With this year’s Veganuary proving to be the biggest to date, new statistics revealing that NPD is at an all time high may not come as a surprise.
According to Mintel Global New Products Database (GNPD), in 2018, the UK was the nation with the highest number of new vegan food products launched, toppling Germany from its number one spot. As many as one in six (16 per cent) food products launched in the UK in 2018 had a vegan/no animal ingredients claim, doubling from just eight per cent in 2015.
Overall, one in 10 (nine per cent) food products launched in Europe in 2018 had a vegan/no animal ingredients claim, doubling from five per cent in 2015.
Mintel also found that flexitarianism is on the rise in the UK; one in three (34 per cent) of British meat eaters reduced their meat consumption in the six months to July 2018 following a flexitarian approach, up from 28 per cent who had done so in 2017.
Furthermore, sales of non-dairy milk grew 9.4 per cent from £202m in 2016 to £221m in 2017. Meanwhile, one in 10 (nine per cent) of Brits drank plant-based milk in the three months to February 2018, rising to 27 per cent of consumers aged 25-34.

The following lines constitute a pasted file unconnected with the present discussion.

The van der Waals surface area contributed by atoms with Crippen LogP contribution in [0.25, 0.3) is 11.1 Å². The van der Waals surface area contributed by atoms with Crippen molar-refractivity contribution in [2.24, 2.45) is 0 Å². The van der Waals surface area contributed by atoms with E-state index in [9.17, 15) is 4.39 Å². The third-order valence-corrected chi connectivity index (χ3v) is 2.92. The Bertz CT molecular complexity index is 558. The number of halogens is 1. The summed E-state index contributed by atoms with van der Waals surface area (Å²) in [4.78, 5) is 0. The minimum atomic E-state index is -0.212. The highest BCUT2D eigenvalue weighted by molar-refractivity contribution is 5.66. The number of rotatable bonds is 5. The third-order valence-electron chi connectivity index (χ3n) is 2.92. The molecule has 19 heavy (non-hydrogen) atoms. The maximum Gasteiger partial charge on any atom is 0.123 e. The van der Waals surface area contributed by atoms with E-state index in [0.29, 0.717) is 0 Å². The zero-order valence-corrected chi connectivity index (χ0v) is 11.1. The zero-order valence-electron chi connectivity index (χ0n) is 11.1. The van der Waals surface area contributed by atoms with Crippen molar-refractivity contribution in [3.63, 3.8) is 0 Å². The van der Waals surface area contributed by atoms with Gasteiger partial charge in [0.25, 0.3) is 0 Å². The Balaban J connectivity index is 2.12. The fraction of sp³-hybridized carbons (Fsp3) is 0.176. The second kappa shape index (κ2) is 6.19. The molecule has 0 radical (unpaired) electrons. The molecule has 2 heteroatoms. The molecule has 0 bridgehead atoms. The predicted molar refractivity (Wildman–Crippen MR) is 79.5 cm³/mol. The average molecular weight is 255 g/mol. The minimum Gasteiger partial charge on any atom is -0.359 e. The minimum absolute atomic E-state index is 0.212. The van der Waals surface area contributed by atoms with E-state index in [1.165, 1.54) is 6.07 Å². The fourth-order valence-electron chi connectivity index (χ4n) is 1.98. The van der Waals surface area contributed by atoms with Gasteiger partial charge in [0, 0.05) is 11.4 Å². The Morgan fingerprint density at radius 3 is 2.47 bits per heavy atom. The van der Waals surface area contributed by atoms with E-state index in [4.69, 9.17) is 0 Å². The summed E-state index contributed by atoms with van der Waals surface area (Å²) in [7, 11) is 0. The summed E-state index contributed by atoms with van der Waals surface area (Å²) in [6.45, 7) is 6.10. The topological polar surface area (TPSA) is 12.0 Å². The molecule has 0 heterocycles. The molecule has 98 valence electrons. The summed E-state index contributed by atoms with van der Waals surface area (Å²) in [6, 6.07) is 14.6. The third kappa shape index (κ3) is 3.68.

Edward Bergen, Global Food and Drinks Analyst at Mintel, commented: “For a number of years, Germany led the world for launches of vegan products. However, 2018 saw the UK take the helm. Germany has certainly plateaued, likely driven by a flooded market with little room to grow further. The UK, by contrast, has seen a huge promotion of vegan choices in restaurants and supermarkets. The most poignant of these is the expansion of supermarket own-label options with dedicated vegan ranges in mainstream stores. Additional space is also being freed up by UK supermarkets in the on-the-go aisles and small format stores to help promote vegan food and drink, making it easier for meat-eating consumers to try these new concepts out.
“Meanwhile, initiatives like Veganuary and meat-less Monday allow consumers to flirt with veganism without the long-term commitment. As more people reduce their meat intake, they experiment with more plant-based dishes catering for their flexitarian lifestyles – whether at home, on-the-go or in restaurants. Moreover, consumers are becoming more willing than ever to expand their comfort zones, push themselves to the limit with new experiences and use social media to compete with and offer inspiration to their peers.”